Vertebral Compression Fracture is a condition that most often occurs in elderly women with Osteoporosis. In Osteoporosis, the bone is weakened from a lack of calcium and vitamin D in the system and this causes the bone to become porous. When the bone becomes porous it becomes more fragile and then is more susceptible to breakage, even under normal, everyday use.
What are the symptoms of a Vertebral Compression Fracture?
If the fracture occurs in an elderly woman with Osteoporosis it may not occur at once but rather gradually over time as the bone weakens. In this case there is often no felt pain or discomfort with the fracture but there still may be signs of a fracture such as a stooped posture or the appearance of a humped back (kyphotic deformation).
If the fracture occurs suddenly from injury it can be extremely painful, especially if the fracture causes the nerves to be impinged (pinched). In this case the patient may experience pain in their arms and legs, hands and feet, as well as in their back (Compression fracture in the middle of a chronic instrumented fusion that developed into pseudarthrosis after balloon kyphoplasty 2014).
How is Vertebral Compression Fracture diagnosed?
Visible symptoms such as pain, and a recent injury, or a stooped appearance in an elderly person may be indicative of a Vertebral Compression Fracture; however the only way to positively identify fractured vertebrae is by x-ray or MRI.
How do you treat Vertebral Compression Fracture?
If a mild fracture is incurred due to injury, often immobilization and rest will allow the fracture to heal naturally. If the fracture is due to osteoporosis surgery may be necessary. Often anti-inflammatory medications can be used to reduce swelling and opioid analgesics can be used to relieve pain. In patients with osteoporosis it may be necessary for them to take supplements for calcium and vitamin D to help strengthen and repair the bone. Back braces may also be used to help correct posture to minimize risk of further fractures ([Unilateral multiple channels approach in percutaneous vertebroplasty for osteoporotic vertebral fractures] 2014)..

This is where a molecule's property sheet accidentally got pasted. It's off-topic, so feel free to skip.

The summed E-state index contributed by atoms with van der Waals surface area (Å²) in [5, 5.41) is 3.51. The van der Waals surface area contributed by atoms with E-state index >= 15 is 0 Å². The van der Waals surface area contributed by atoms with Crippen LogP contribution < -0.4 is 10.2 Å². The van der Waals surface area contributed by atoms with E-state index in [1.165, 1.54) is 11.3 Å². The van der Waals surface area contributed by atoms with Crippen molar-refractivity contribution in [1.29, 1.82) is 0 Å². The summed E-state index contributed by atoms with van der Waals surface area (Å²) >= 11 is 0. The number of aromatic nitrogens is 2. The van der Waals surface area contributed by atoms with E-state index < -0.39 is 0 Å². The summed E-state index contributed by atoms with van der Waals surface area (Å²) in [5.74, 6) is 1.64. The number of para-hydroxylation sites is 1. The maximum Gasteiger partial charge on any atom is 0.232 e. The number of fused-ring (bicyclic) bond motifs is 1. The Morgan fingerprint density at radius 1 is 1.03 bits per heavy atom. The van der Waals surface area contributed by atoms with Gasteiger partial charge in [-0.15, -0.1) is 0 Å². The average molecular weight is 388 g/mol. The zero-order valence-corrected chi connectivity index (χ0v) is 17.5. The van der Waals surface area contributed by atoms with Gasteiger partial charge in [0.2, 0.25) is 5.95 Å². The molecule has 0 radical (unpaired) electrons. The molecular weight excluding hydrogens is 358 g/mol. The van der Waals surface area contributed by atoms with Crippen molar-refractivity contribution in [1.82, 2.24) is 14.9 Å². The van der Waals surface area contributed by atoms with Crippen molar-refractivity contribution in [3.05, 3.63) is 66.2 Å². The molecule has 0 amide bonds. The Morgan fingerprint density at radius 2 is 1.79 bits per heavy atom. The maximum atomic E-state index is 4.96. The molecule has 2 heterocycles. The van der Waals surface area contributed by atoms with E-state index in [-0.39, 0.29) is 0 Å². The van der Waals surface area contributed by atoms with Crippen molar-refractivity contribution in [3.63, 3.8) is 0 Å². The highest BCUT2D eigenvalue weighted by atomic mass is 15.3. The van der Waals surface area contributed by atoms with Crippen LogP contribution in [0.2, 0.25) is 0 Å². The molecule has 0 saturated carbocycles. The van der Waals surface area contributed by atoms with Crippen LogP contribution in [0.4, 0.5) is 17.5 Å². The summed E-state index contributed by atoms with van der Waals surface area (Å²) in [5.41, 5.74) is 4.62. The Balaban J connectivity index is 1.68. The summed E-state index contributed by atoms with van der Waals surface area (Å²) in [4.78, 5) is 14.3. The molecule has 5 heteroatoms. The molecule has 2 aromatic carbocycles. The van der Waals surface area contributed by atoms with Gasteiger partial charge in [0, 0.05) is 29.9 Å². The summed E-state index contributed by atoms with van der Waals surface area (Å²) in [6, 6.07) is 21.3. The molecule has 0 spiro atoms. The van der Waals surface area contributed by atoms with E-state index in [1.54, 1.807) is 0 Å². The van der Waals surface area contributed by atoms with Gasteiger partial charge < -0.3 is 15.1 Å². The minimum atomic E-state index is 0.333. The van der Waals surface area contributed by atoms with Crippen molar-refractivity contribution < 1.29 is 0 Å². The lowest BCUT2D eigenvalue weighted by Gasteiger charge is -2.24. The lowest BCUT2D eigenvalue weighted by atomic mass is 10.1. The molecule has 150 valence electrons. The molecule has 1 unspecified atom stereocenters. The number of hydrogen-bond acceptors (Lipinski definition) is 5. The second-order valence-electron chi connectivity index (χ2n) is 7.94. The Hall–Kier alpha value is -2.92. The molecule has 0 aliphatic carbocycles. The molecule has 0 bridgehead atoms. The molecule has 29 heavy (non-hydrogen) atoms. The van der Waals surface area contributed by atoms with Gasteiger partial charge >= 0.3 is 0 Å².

What are expectations when a patient gets treatment?
Most people can expect successful treatment of a Vertebral Compression Fracture; however elderly patients with osteoporosis may experience multiple fractures, and may continue to experience fractures until the bone strengthens by use of supplement (Tapentadol, oxycodone or placebo for acute pain of vertebral compression fractures: a randomized Phase IIIb study 2014)..
How is the procedure/treatment performed?
Surgical procedure for fractured vertebrae can include the use of a surgical adhesive. In this procedure a small balloon is inserted into the fractured vertebra and gently inflated to return the vertebra to its original height. Then the surgeon injects a fast curing surgical adhesive into the vertebra, when this adhesive hardens the vertebra will be stable again.
Other surgical procedures require metal rods and screws to be used to stabilize a fractured vertebra to allow it to heal in the correct position (Comparative analysis of vertebroplasty and kyphoplasty for osteoporotic vertebral compression fractures. 2014).
What risk or side effects are there?
In elderly patients with osteoporosis the bone may not be strong enough to support metal screws and rods and the use of such can damage the corresponding vertebra that are being used to support the fractured one (Osteoporotic lumbar compression fracture in patient with ankylosing spondylitis treated with kyphoplasty 2014)..
How successful are they the relief of pain for the condition?
Patients with mild to moderate fractures caused by injury usually experience a high success rate of healing; however older women with osteoporosis may not heal or may not heal properly. Discuss with your physician what treatment options are best for you.